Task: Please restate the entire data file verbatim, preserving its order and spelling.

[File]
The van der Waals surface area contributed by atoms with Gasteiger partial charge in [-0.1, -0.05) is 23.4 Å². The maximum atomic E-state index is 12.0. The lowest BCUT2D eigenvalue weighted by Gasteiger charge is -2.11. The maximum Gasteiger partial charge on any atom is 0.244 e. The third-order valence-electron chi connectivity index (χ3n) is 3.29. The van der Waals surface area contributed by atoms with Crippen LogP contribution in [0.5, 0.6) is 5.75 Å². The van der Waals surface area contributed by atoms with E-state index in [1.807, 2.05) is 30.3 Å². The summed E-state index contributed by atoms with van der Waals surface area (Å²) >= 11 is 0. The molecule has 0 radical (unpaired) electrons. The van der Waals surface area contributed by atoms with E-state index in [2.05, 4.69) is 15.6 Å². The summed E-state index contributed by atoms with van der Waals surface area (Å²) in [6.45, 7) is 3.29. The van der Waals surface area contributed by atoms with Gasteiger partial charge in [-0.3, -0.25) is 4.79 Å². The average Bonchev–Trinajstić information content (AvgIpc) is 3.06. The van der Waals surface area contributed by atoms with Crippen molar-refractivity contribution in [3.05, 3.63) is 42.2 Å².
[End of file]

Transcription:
The van der Waals surface area contributed by atoms with Gasteiger partial charge in [-0.1, -0.05) is 23.4 Å². The maximum atomic E-state index is 12.0. The lowest BCUT2D eigenvalue weighted by Gasteiger charge is -2.11. The maximum Gasteiger partial charge on any atom is 0.244 e. The third-order valence-electron chi connectivity index (χ3n) is 3.29. The van der Waals surface area contributed by atoms with Crippen LogP contribution in [0.5, 0.6) is 5.75 Å². The van der Waals surface area contributed by atoms with E-state index in [1.807, 2.05) is 30.3 Å². The summed E-state index contributed by atoms with van der Waals surface area (Å²) >= 11 is 0. The molecule has 0 radical (unpaired) electrons. The van der Waals surface area contributed by atoms with E-state index in [2.05, 4.69) is 15.6 Å². The summed E-state index contributed by atoms with van der Waals surface area (Å²) in [6.45, 7) is 3.29. The van der Waals surface area contributed by atoms with Gasteiger partial charge in [-0.3, -0.25) is 4.79 Å². The average Bonchev–Trinajstić information content (AvgIpc) is 3.06. The van der Waals surface area contributed by atoms with Crippen molar-refractivity contribution in [3.05, 3.63) is 42.2 Å².